The digital catalog

It’s so funny reading Chapter 3 of This Book is Overdue!, about the love/hate relationship between the IT staff and librarians. I definitely have had my share of frustrations, but it was always more stressful for the librarians.

First off, Internet. Sometimes it needs someone from the IT department to come over and geek around a bit. Sometimes it’s an area-wide outage. Either way, when the Internet is down, the library is dead. There are no customers. Well, occasionally one or two will linger to crack open a book, because the library is finally quiet. Meanwhile, the staff would bump around, trying to figure out what to do, and the pages would shelve books extra slowly to stretch out their time and tasks so they won’t get bored.

When the Internet is down, the book circulation computer program often was down as well. The librarians and the clerks would drink coffee and discuss the days when the catalog was a paper-based system. It was so nice back then, the older librarians sigh. They didn’t have to worry about Internet outages. Power outage, maybe. Internet didn’t exist yet. Nothing stopped them from using the card catalog, whereas technology is so vulnerable. Thank goodness for memory–if a patron did ask where a particular book might be, we could figure out what section their topic is, from memory. Or at least one or two of the staff had memorized the Dewey Decimal System. I know that Bibles are in 220, and that Christianity follows. Health is around the 618s. Homeschooling is 370.11.

Card catalogs are definitely useful in some circumstances, but the older librarians and catalogers will remember the tedious process of writing out a card in neat script. Card catalogs are very “library.” However, it’s history. Librarians aren’t supposed to hang onto antiquated stuff just because of sentimental value, or because it would be useful some day. Librarians are information professionals, and they must stay on top of technology, and find more efficient ways of managing information. Computerized catalogs are useful for this. Unfortunately, as mentioned in the book, the catalogs offered to the libraries are relics from the 70s and 80s, with little change. The software desperately needs updating, especially compared to the newer search engines on the web. Google and Amazon both have better search systems, because they are more forgiving of usrer errors.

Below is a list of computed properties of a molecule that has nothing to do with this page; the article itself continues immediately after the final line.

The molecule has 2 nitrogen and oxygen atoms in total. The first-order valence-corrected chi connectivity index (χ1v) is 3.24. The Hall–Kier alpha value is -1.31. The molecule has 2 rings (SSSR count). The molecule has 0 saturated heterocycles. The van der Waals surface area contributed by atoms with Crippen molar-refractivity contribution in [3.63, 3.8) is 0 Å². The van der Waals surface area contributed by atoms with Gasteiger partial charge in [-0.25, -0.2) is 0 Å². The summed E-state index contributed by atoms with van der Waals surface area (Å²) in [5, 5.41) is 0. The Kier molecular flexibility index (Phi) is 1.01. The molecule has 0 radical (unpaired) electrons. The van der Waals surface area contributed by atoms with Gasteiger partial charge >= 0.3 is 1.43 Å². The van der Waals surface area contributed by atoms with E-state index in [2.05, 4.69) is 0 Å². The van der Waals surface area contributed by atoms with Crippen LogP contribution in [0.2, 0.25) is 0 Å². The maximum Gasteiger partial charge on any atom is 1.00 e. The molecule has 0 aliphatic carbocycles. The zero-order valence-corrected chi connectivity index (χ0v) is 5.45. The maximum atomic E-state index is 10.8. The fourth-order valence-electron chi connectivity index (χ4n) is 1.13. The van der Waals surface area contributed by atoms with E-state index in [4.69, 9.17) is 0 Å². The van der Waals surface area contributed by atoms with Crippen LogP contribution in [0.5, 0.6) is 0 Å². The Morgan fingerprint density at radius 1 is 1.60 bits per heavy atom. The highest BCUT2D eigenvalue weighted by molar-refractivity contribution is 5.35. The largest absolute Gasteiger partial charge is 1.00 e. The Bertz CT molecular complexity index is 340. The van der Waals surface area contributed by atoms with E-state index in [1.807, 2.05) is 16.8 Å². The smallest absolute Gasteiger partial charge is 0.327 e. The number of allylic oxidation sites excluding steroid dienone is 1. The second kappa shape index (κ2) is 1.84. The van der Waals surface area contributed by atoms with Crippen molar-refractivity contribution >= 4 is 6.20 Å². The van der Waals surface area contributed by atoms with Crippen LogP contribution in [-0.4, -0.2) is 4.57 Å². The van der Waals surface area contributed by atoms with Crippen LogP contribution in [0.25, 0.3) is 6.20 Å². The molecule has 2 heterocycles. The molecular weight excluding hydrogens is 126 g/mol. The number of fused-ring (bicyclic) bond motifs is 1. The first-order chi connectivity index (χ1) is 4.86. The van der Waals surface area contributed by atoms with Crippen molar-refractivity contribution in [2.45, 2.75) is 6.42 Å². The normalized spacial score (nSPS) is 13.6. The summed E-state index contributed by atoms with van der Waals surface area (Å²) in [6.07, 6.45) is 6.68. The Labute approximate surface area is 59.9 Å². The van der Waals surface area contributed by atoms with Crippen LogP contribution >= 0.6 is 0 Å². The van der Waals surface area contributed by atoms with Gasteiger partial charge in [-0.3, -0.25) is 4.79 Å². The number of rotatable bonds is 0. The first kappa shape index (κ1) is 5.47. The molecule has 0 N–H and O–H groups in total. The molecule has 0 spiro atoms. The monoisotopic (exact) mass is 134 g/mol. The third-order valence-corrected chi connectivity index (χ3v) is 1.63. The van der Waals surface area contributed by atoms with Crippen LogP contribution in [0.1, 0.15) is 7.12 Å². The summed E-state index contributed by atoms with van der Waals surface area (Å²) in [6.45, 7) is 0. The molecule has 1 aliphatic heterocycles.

Did you mean user errors?

Exactly what I mean. You can enter part of the title, part of the author, part of the plot, almost anything, and Google and Amazon will help you. Auto-complete is awesome. Also, they’re great about offering alternate¬† spelling options, so if you spell Azkaban wrong, the third Harry Potter book will still pop up in the results. However, many library catalogs aren’t as forgiving. I’ve known many, many library employees (myself included) who use Google or Amazon as our first search option, to make sure we have the details correct, before plugging it into the actual catalog to figure out where it is in the library.

Despite the huge drawbacks of search rigidity, the digital catalog still pwns the card catalog because it is more efficient. But, why oh why can’t Google develop book automation software for libraries? Maybe some day.

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2 Responses to The digital catalog

  1. Dylan says:

    My library has the exact same problems with our digital catalog. We were lucky enough for Aquabrowser to be approved in this year’s budget. I’m currently busy with its implementation. I’ll let you know how it turns out in a few weeks. That is if we can get enough support from IT in that time.

  2. admin says:

    Dylan, I have never heard of Aquabrowser–I will have to look that up! Please do let me know how it works out, and good luck with getting IT to help…

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